In order for Bluetooth headphones to work, their radio transmitters are located very close to your head—some (i.e. AirPods) are located directly in your ears. This means EMFs are being directly transmitted into the most sensitive organ of the body: the brain. Learn more about the harmful effects of Bluetooth headphones here. Spoiler alert: EMFs near the brain are not a good thing.
Fitness trackers are another new type of technology that have become more prevalent. According to an early 2020 Pew Research report, 21% of American adults regularly wear a fitness tracker or smart watch. Wearable tech is a growing fad because it can provide real time biofeedback. While we agree that some wearable tech is very beneficial for tracking our patterns and movements to learn healthier habits, it might not be necessary, especially for long-term 24/7 use.
In addition to the added “bees in the room,” or EMF sources you are exposed to, wearable tech continues to add to the information overload we experience in our daily lives. A Harvard Business Review article from 2009 cited different studies highlighting how information overload can negatively affect a person’s well-being, decision making, innovation, and productivity. Those studies are over a decade old—imagine what they would have to say about it now.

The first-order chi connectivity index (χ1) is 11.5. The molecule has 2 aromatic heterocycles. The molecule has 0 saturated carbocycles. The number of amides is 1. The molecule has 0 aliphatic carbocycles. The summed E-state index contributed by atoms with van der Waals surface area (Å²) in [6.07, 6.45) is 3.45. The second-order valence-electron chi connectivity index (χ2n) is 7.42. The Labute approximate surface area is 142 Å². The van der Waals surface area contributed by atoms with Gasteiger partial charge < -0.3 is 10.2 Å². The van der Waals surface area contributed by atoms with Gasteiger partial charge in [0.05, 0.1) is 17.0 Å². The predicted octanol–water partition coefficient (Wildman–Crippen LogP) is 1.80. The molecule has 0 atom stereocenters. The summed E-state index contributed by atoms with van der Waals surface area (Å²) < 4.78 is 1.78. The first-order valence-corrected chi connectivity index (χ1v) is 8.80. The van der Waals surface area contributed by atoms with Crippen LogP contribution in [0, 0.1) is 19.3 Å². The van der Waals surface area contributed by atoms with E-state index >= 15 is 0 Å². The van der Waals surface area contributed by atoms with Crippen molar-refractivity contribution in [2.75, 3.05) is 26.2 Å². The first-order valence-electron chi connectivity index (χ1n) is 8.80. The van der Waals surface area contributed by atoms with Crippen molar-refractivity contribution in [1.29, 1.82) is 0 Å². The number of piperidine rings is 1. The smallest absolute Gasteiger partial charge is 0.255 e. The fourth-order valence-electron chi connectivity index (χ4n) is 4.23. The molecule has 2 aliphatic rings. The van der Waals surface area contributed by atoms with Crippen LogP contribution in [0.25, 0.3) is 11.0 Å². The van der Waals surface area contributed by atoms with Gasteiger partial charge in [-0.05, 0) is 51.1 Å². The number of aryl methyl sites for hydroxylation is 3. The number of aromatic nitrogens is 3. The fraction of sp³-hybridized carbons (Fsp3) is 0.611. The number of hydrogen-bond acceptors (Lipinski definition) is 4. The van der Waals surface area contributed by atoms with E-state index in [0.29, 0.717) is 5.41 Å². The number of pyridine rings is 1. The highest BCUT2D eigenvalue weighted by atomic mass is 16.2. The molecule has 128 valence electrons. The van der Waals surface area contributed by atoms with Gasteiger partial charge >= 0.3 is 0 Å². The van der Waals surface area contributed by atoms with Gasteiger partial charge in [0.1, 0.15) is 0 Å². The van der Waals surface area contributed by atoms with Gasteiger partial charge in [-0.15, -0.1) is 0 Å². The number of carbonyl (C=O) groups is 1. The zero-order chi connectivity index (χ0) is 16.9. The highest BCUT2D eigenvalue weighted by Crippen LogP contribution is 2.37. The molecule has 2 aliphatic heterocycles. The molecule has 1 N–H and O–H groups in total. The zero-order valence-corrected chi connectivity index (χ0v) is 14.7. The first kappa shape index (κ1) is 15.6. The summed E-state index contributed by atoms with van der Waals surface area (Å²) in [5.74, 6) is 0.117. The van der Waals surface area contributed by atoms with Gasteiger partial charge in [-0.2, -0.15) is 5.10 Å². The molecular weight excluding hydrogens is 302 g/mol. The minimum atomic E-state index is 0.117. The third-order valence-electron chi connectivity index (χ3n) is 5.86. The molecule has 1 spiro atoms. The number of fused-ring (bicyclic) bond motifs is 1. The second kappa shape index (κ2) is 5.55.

In general, having more technology involved with our workouts has increased distracted exercise. People are getting hurt simply walking and texting—think about what could go wrong if you’re running on a treadmill or lifting weights while looking at your phone. When you’re not present during your workout, you’re less likely to have the best workout possible, limiting your growth potential.
Instead of turning to mindless distractions while working out, use exercise as a mindful distraction from aspects of your daily life.
By taking an hour of your day away from technology to better yourself physically, your mental health will also be improved. Your body will also get a break from the harmful effects of EMF radiation.
If you are still keen to integrate technology into your exercise routine (there is nothing like music to set your pace!), there are safer alternatives that can still help keep you motivated during your workouts and in tune with your health.
Some fitness trackers allow you to disable Bluetooth while wearing the tracker—you just have to turn Bluetooth on once a day to download the data from the tracker to your phone. By turning off Bluetooth while wearing the trackers, it reduces the wireless EMFs emitted, helping to lessen the amount of overall radiation we encounter daily. Additionally, though it may not look as cool as wearing Bluetooth headphones, transition back to wired headphones or air tube headphones, or listen to music from a speaker that is a safe distance away from you.
Optimize Your Health by Decreasing your EMF Exposure and Technology Usage
Use your exercise time as a time for digital detox. The time you dedicate to making your body stronger in the gym can also be time spent making your body healthier by removing EMF radiation.